is "flow"... which strikes me as a presentational difference that should 
be left to stylesheets:

	quote { display: block; }
	p quote { display: inline; }

9 XHTML Hypertext Module

May I ask why XHTML 2.0 isn't using the generic mechanisms described in 
XLink? I find it strange that XLink - a W3C Recommendation with some 
implementations (albeit generally limited ones), is not being used or 
even mentioned, whereas XForms - which is still only a W3C Working Draft 
- is a requirement for an XHTML2.0 implementation.

9.1 The a element

    "Authors may also create an a element that specifies no anchors,
    i.e., that doesn't specify href, or id."

Why are anchors without the href attribute required at all? There is no 
need for so-called "named anchors" anymore, since the id attribute of 
any element can be used for this purpose. The example given of having an 
a element with neither href or id attributes is particularly dubious - I 
can't think of any circumstances where one would want to wait until 
scripting runtime to assign these attributes.

18.1 The noscript element

Is this element necessary? Shouldn't the onus be on document authors and 
script authors to ensure that documents function appropriately whether 
scripts are executed or not? The functionality of noscript (only 
rendering certain content when scripts are unavailable) is easily 
duplicated by approaching the problem from the other direction:

    <div id="noscript">
       <p>Only displayed when the script below can't run.</p>
    <script type="text/javascript">

18.2 The script element

Is there any chance that we can start the process of renaming "src" 
attributes to "href" attributes (or vice versa)? The distinction is both 
unnecessary and unclear - someone once made the argument to me that src 
is used when the resource is to be included directly included into the 
document, and href when the resource is something being pointed to as 
some form of relation, but examination of HTML and XHTML specs doesn't 
agree with this argument. If this were the case, then I suppose I could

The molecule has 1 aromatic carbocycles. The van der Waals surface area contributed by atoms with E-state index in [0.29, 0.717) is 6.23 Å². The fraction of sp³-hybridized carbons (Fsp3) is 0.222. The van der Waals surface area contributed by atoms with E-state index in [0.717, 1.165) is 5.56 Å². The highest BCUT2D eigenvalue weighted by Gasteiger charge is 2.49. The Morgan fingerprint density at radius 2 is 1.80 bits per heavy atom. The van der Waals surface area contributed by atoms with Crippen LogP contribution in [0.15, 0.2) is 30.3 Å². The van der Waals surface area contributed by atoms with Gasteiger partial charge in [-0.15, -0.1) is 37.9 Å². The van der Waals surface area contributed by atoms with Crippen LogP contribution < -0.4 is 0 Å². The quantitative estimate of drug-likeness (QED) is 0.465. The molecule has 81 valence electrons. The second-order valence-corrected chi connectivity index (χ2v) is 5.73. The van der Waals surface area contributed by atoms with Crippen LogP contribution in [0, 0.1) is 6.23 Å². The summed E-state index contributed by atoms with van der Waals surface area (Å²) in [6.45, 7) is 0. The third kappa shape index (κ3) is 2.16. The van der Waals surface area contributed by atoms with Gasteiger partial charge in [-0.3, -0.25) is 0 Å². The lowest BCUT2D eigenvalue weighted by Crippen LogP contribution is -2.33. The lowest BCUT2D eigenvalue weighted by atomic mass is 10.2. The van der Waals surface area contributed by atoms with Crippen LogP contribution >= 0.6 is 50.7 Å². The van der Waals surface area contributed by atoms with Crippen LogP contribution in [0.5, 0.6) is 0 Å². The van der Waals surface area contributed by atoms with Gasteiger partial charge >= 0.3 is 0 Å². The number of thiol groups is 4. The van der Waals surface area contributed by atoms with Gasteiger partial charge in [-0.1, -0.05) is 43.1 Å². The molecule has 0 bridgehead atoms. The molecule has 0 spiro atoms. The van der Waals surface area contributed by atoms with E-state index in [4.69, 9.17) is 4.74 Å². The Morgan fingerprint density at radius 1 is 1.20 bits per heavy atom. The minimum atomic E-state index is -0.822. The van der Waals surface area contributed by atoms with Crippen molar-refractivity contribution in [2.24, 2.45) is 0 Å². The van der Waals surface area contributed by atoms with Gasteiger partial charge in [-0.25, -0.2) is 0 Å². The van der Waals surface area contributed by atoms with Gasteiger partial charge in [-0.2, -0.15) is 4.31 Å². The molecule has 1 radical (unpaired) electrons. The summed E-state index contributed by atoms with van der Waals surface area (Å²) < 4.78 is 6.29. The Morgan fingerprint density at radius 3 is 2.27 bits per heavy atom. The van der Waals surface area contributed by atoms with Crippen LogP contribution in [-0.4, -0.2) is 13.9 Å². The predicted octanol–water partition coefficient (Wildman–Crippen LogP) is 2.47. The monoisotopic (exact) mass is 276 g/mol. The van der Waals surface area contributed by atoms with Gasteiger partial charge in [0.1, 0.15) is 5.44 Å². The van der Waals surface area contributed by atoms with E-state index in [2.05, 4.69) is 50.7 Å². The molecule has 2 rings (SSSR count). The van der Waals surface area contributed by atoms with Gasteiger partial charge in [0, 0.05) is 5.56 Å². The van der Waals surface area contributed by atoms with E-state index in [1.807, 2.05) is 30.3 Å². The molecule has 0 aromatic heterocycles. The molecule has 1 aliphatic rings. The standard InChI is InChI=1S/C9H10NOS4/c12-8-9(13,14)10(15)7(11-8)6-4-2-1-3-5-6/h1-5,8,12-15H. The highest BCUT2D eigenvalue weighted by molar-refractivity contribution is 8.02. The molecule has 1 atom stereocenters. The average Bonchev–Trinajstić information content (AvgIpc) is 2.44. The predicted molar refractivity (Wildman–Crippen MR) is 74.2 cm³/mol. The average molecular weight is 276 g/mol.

tolerate the difference between the two... without this semantic 
difference, I can see no reason whatsoever to have two different attributes.

It may also be worth highlighting the fact that scripts may need to be 
wrapped in <![CDATA[ and ]]> declarations if those scripts contain 
operators conflicting with certain aspects of XML (e.g. <, > operators). 
The same is true of inline stylesheets.

21.3.3 Sample table

The graphic at the end of this section does not match the example code.


Overall, although I have seen some welcome developments in this working 
draft, on the whole I must admit to being somewhat disappointed. 
Despitethe disclaimer that XHTML2.0 is not intended as being 
backwards-compatible with previous version of HTML and XHTML, the only 
thing that jumped out of me as causing this is the move to XForms.

Consider that (for about the past year to my recollection) the HTML 
Working Group's roadmap has contained the following note about the 
intended direction of XHTML 2.0:

    "The objective of these changes is to ensure that XHTML 2.0
    can be readily supported by XML browsers that have no arcane
    knowledge of XHTML semantics such as linking, image maps,
    forms, etc."

Unfortunately, the working draft I have just read doesn't even come 
close to reaching this objective. Granted, the move to XForms is a step 
forward in this regard, but "arcane knowledge" is still very much the 
order of the day since linking, images (via the object element) and 
image maps are still an intrinsic part of XHTML itself rather than being 
farmed-out to XLink.

Chris Mannall.
Received on Tuesday, 6 August 2002 10:14:43 UTC